Look at photos from the early twentieth century, and everyone - men, women and children - is wearing a hat. Everyone.
Even up until the fifties, when I was a child, most people wore hats. We wore caps to school, caps that had a little brim out the front made of hard card which was good for flicking someone else with.
And then suddenly this all stopped. It was as if overnight a switch had been reset and hats became invisible. You have to wonder what happened to them all.
We've never quite gone back to the total hat scene, although hats of various sorts are much more visible now than they were a decade ago. A few weeks ago, for a few days in a row, there was a man in a suit, on the bus, wearing a hat that looked like the one on the right - it's the sort of hat very few people wear these days.
Which reminds me that a couple of decades ago some brave soul started up a hat shop here in Dunedin, at a time when hats were practically invisible. A friend of mine bought one that was even more stylish than the one pictured, and wore it briefly - until he realised that just no one was wearing anything like that. And the shop closed within months of opening, as I recall, which was hardly surprising.
Women's hats, of the kind that used to be worn by every woman (with exceedingly extravagant versions available to those in 'society'), appear at weddings, but not much anywhere else. (My wife wore one to my son's wedding.) We seem to have moved on from the age when the hat was a symbol (more than something to protect your head) and when people spent a good deal of time on windy days holding onto their hats - or chasing them along the street. And we've certainly moved on from the time when it was normal to wear a hat,whatever the weather, and whatever the occasion.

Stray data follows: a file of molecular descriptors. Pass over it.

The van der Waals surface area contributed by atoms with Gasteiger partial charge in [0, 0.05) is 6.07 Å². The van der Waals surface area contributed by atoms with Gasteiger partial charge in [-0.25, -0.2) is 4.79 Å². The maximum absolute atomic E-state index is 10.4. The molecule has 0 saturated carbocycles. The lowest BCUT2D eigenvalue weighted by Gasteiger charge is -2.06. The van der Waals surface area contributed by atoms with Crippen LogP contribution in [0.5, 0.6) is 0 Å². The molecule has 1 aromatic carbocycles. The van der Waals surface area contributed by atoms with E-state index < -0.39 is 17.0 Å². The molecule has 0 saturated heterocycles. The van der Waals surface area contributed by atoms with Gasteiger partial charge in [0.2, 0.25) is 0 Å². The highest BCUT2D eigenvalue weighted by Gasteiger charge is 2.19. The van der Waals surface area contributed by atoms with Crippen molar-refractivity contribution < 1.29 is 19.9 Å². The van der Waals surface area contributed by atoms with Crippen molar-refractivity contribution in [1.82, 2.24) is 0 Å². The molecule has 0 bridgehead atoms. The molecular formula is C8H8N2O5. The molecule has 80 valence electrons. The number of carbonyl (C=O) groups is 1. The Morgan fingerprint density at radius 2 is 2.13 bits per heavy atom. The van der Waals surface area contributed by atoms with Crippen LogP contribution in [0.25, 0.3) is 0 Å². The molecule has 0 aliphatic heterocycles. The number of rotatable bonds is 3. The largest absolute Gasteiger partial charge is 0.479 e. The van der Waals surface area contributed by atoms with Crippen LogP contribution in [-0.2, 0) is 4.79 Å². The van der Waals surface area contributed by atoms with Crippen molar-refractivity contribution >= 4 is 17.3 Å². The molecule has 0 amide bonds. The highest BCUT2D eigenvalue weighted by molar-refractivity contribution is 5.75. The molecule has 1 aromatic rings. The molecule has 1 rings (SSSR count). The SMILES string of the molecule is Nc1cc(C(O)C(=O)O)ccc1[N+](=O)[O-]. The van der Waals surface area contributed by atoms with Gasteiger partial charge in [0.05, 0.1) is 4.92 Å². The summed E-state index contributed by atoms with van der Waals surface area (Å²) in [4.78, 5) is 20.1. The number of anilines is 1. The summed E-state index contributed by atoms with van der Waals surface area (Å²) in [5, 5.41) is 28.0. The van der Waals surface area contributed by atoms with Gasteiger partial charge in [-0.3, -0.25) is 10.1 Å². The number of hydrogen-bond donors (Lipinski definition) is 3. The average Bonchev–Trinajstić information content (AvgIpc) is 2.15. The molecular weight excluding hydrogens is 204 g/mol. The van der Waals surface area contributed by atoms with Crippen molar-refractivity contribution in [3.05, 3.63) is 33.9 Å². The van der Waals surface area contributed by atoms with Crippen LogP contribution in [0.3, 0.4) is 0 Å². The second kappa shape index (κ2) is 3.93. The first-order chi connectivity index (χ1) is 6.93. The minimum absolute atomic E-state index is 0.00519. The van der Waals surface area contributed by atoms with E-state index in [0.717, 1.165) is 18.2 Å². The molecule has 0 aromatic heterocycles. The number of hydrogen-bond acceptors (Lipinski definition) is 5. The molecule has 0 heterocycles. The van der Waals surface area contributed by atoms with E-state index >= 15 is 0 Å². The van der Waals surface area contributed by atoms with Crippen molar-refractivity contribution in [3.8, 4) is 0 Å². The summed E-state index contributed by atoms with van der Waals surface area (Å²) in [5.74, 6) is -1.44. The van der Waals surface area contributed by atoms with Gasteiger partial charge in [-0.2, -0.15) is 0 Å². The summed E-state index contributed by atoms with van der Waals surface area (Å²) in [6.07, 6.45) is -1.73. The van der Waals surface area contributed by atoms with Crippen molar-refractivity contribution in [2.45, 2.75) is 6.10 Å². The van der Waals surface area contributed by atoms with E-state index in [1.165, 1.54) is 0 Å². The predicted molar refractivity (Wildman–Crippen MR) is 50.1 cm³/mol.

In the hotel room we stayed at in Heidelberg four years ago, the only other item in the room was a hatstand - which seemed a bit optimistic.
However, having said that hats are well nigh invisible, that's not quite the truth. Hats of the more formal kind, with a brim all round seem to have gone into hiding, but hats in general (covering a wide range of styles) still appear - if you keep your eyes open.
Men and boys wear the baseball type cap (thankfully the right way round for the most part) and these are particularly useful for wearing as a kind of shade to keep the sun out of your eyes. Consequently I wear one through the summer when I'm walking to work, and even well into the winter - both to keep my head warm and also to act as a shade against the very low winter sun. I even wore a cloth (or flat) cap for a time - someone had given it to me and it just suited the purpose.
And talking of winter, that's when a vast array of hats appear: beanies that fit all around the bonce, (by beanie I mean the NZ version, not the one in the picture) and the occasional balaclava, and those peculiar knitted things full of colour that hang around down the ears and would loop around under the chin if it was stylish to do them up (I've just discovered they're called a 'chullo'). Knitted hats, in fact, are very common in the winter, and certainly in our climate they're great for keeping the heat in (although I've read somewhere recently that we don't actually lose a large percentage of our heat from our heads after all - wish scientists would get their facts right and stick with them).
Wikipedia, of course, has articles on the hat - this one has a great list of them with photos attached - it surprising just what a wide variety there are around the world. You can even buy Wikipedia trucker hats with various sayings on them...rather like the slogans on t-shirts.
Well, there you go. How to ramble about the hat when I could possibly, and probably should be, doing something else. What the heck, I'm nearly retired!